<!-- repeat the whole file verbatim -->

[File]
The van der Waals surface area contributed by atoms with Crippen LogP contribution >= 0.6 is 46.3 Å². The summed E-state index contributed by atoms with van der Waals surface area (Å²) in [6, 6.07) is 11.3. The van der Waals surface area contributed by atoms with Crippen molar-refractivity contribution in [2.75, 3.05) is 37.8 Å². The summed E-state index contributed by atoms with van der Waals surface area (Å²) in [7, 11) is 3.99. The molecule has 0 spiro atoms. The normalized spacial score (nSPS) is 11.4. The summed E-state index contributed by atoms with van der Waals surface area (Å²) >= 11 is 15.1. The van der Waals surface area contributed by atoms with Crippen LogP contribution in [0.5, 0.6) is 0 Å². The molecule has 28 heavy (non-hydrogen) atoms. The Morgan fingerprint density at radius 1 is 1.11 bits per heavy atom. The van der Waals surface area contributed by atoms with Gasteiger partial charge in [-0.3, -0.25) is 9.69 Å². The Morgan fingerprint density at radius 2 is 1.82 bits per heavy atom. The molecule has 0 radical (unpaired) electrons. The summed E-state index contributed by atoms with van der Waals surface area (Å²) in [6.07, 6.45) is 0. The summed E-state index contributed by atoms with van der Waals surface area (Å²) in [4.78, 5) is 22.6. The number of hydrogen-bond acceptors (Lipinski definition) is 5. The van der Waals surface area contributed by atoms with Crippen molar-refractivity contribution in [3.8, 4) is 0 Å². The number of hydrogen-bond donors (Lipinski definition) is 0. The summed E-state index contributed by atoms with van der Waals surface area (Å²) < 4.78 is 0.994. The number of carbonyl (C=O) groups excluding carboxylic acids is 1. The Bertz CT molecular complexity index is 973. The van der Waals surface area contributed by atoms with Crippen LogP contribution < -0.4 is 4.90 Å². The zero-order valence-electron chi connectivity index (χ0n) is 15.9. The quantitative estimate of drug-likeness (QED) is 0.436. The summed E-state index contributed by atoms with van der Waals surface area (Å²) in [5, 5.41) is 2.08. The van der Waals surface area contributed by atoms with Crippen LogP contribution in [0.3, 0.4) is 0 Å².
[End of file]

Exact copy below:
The van der Waals surface area contributed by atoms with Crippen LogP contribution >= 0.6 is 46.3 Å². The summed E-state index contributed by atoms with van der Waals surface area (Å²) in [6, 6.07) is 11.3. The van der Waals surface area contributed by atoms with Crippen molar-refractivity contribution in [2.75, 3.05) is 37.8 Å². The summed E-state index contributed by atoms with van der Waals surface area (Å²) in [7, 11) is 3.99. The molecule has 0 spiro atoms. The normalized spacial score (nSPS) is 11.4. The summed E-state index contributed by atoms with van der Waals surface area (Å²) >= 11 is 15.1. The van der Waals surface area contributed by atoms with Crippen LogP contribution in [0.5, 0.6) is 0 Å². The molecule has 28 heavy (non-hydrogen) atoms. The Morgan fingerprint density at radius 1 is 1.11 bits per heavy atom. The van der Waals surface area contributed by atoms with Gasteiger partial charge in [-0.3, -0.25) is 9.69 Å². The Morgan fingerprint density at radius 2 is 1.82 bits per heavy atom. The molecule has 0 radical (unpaired) electrons. The summed E-state index contributed by atoms with van der Waals surface area (Å²) in [6.07, 6.45) is 0. The summed E-state index contributed by atoms with van der Waals surface area (Å²) in [4.78, 5) is 22.6. The number of hydrogen-bond acceptors (Lipinski definition) is 5. The van der Waals surface area contributed by atoms with Crippen molar-refractivity contribution in [3.8, 4) is 0 Å². The number of hydrogen-bond donors (Lipinski definition) is 0. The summed E-state index contributed by atoms with van der Waals surface area (Å²) < 4.78 is 0.994. The number of carbonyl (C=O) groups excluding carboxylic acids is 1. The Bertz CT molecular complexity index is 973. The van der Waals surface area contributed by atoms with Crippen LogP contribution < -0.4 is 4.90 Å². The zero-order valence-electron chi connectivity index (χ0n) is 15.9. The quantitative estimate of drug-likeness (QED) is 0.436. The summed E-state index contributed by atoms with van der Waals surface area (Å²) in [5, 5.41) is 2.08. The van der Waals surface area contributed by atoms with Crippen LogP contribution in [0.3, 0.4) is 0 Å².